Tips for capturing social media evidence (Attorney at Work, 15 Dec 2017) - It turns out that sometimes you can believe what you see on the internet. Criminal defendants and civil litigants overshare on social media just like the rest of us. But heading into court, that tendency is less an annoying habit and more a potential self-incrimination. In their search for credible evidence against opponents, lawyers are increasingly turning to social media for digital smoking guns. When Facebook first urged its users to “Go Live!” on its new video posting system, it probably imagined videos of blown-out birthday candles or baby’s first steps. Disturbingly, the feature began to be used for posting videos bragging to the world about crimes. But self-incriminating evidence includes more than posting videos of possible crimes. For example, spouses often use internet posts against each other in divorce court. Even as early as 2010, 81 percent of divorce attorneys agreed there was an increase in social media evidence. They cited Facebook as the top source for online evidence, with 66 percent of those lawyers finding something useful for their clients on the social site. No area of practice is immune: Bankruptcy lawyers need to worry about posts that indicate hidden assets, and personal injury attorneys should worry that their client’s Instagram posts will make the jury skeptical of claims of pain and suffering. You can use social media evidence to great effect, but first, you’ve got to find it and capture it in an efficient way. Consider these three tips: * * * top

  DLA Piper had planned a cyberbreach response before major malware attack in June (ABA Journal, 19 Dec 2017) - DLA Piper had planned its response to a cyberbreach before its systems shut down in response to a major malware attack last June. Don Jaycox, DLA Piper’s chief information officer for the Americas, tells the Wall Street Journal (sub. req.) that t he attack began when a malware agent known as NotPetya was downloaded on a finance server in Ukraine. “Our first instinct-because we had planned it out-was to shut everything down once we realized the attack had a fairly broad reach,” Jaycox said. “Everything was off the air, along with roughly two-thirds of our end points, laptops, desktops, etc.” DLA Piper had already contracted with companies that would assist it in monitoring its network and responding to an attack. Two were tapped the first day of the breach, and a third was called in on the second day. The law firm had registered all of its cellphones to a mass communication texting system, allowing for a blast communication. The firm also had a game plan for quickly recovering a targeted system, such as email, but it couldn’t quickly restore every system at once. “People who do backups to the cloud, one of the things that you need to think about is what is the scenario for total recovery if you lose everything,” Jaycox said. “Because getting all the data back if you need to get all of it can be a little bit challenging.” The top question from clients was whether their data was compromised, Jaycox said. At first, the law firm was able to say it found no indications of compromised information. After additional assessment, that statement can now be made “with a very high degree of certainty,” he said. top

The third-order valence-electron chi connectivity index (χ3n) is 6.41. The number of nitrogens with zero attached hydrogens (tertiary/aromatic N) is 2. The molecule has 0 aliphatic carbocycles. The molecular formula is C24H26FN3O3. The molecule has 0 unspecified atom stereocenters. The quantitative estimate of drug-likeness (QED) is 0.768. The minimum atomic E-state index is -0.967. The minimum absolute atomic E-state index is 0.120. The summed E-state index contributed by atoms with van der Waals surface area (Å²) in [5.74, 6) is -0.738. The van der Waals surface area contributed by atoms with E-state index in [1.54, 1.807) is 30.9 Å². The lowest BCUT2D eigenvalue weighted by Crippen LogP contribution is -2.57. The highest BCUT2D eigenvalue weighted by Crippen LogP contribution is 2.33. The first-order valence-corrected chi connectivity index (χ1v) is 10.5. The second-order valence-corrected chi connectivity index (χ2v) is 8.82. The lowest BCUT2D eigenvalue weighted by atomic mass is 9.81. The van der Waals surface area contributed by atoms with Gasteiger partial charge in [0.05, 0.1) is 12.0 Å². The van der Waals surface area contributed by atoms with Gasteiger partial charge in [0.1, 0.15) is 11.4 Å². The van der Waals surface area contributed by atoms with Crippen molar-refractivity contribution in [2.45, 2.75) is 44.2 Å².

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  Prepare, practice, protect: A strategy for defeating cyberthreats to lawyers (ABA Journal article, by ODNI’s Bob Litt & colleagues, Jan 2018) - Corporate litigator Jane Doe sat down at her desk Monday morning and logged on to her computer. She opened an email appearing to be from a client that read: “Hi. Could you please take a look at this document? It’s urgent.” Doe clicked on the attachment. Two weeks later, a hacker website published confidential documents that one of her most important clients had given the firm in connection with a lawsuit alleging environmental violations. Doe’s client called, furious, to inform her that she was discharged, and that the client was considering a lawsuit against her firm. Every week brings news of major new cyberattacks-the stealing of personal information from Equifax and the federal Office of Personnel Management, the Petya and WannaCry ransomware worms, the Russian hacking of the Democratic National Committee’s emails, to name a few. Indeed, the cyberthreat from criminals, hacktivists and state actors is growing. The costs associated with these malicious activities are staggering: Last year, the Commission on the Theft of American Intellectual Property estimated that the annual cost of IP theft in three major categories may be as high as $600 billion and that the low-end total exceeds $225 billion, or 1.25 percent of the U.S. economy. Law firms have not been immune. In fact, they have been a ripe target: * * * [ Polley : This is the first in a year-long 2018 series “Digital Dangers”, addressing cybersecurity and the threat faced by lawyers. This is related to the ABA’s just-published Cybersecurity Handbook (2nd Ed.). The Journal’s series, the Handbook, and other resources showcase work by the ABA’s Cybersecurity Legal Task Force , which I have the privilege of co-chairing with Ruth Bro.] top